We hope that we can teach our students the value of academic honesty in a world were there are many obvious examples of dishonesty and fraud being tolerated or even rewarded. This is one of the reasons we feel teaching is a vocation, not just a job.
Teaching student researchers is a way to help make the world a better place. We hope this website will help you in educating your student researchers.
This taxonomy attempts to classify all the various types of plagiarism in the context of the larger issues of academic fraud. We explore where legitimate and illegitimate areas of scholarship are often confused. We attempt to point out the types of plagiarism that are more frequently challenged by both students and administrators, as well as to clarify some ethical implications. We note that your system of ethics will affect how you treat and understand plagiarism--if you consider only actions or results in your ethics, you will evaluate and judge plagiarism differently than if you consider intention, for example. We have tried to incorporate all the current terms used for various types of plagiarism, providing hyperlinks to sites that discuss the same offenses but use different terminology.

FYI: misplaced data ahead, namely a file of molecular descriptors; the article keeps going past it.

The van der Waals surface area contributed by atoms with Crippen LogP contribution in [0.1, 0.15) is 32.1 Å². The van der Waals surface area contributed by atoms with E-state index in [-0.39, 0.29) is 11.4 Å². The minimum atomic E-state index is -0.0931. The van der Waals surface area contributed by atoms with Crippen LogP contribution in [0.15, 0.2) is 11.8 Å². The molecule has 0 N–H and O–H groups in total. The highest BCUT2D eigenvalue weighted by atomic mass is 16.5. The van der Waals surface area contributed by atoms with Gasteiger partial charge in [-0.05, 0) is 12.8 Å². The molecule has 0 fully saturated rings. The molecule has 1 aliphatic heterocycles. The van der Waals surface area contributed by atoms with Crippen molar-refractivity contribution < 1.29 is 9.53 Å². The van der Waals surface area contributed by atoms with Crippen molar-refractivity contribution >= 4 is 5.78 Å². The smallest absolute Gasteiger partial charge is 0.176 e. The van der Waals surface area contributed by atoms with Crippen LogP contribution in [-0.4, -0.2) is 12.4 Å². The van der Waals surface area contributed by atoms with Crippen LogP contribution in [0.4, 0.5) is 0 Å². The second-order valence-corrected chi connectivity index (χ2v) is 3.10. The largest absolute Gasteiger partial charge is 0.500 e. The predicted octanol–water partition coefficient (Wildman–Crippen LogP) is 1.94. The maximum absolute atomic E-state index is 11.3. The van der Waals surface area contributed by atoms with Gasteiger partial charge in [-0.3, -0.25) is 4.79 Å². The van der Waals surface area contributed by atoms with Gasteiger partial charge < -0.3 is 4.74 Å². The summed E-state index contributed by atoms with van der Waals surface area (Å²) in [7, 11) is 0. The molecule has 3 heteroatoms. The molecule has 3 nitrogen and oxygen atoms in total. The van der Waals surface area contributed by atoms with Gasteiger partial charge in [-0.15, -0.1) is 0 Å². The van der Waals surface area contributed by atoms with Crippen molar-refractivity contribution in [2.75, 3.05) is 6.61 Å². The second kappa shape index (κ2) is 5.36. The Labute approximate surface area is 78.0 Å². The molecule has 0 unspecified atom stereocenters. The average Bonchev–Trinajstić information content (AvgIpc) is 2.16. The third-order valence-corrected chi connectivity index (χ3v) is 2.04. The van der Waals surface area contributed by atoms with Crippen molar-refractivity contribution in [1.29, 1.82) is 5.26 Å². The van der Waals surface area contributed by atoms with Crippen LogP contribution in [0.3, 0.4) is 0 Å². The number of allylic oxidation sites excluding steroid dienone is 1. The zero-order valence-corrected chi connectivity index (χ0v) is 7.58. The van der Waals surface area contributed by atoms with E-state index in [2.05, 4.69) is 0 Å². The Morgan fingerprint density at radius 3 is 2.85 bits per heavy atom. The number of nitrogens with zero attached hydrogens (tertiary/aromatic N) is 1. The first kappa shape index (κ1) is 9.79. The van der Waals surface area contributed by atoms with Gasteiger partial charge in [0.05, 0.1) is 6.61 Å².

We hope this taxonomy will help you be aware of not only the vast range of forms academic fraud can take, but the reasons why certain types of plagiarism are often widely tolerated or excused. In an ideal world, an academic trying to promote academic honesty could count on the full support of their department, dean, and college. Sadly, this is not true for most of us. Given the economic pressures of our time, many administrators feel the need to avoid litigation (or even the threat of litigation) or adverse effects on their enrollment and graduation rates. In pursuit of these goals, faculty may be encouraged to turn a blind eye to cheating in the classroom and to make problems "disappear quietly." The cost of this is now being felt in society. For example in February of 2003, British officials plagiarized an academic article on Iraq, and in May of 2003, the New York Times scandal of Jayson Blair's fraudulent reporting broke (these two links last verified 2/9/04).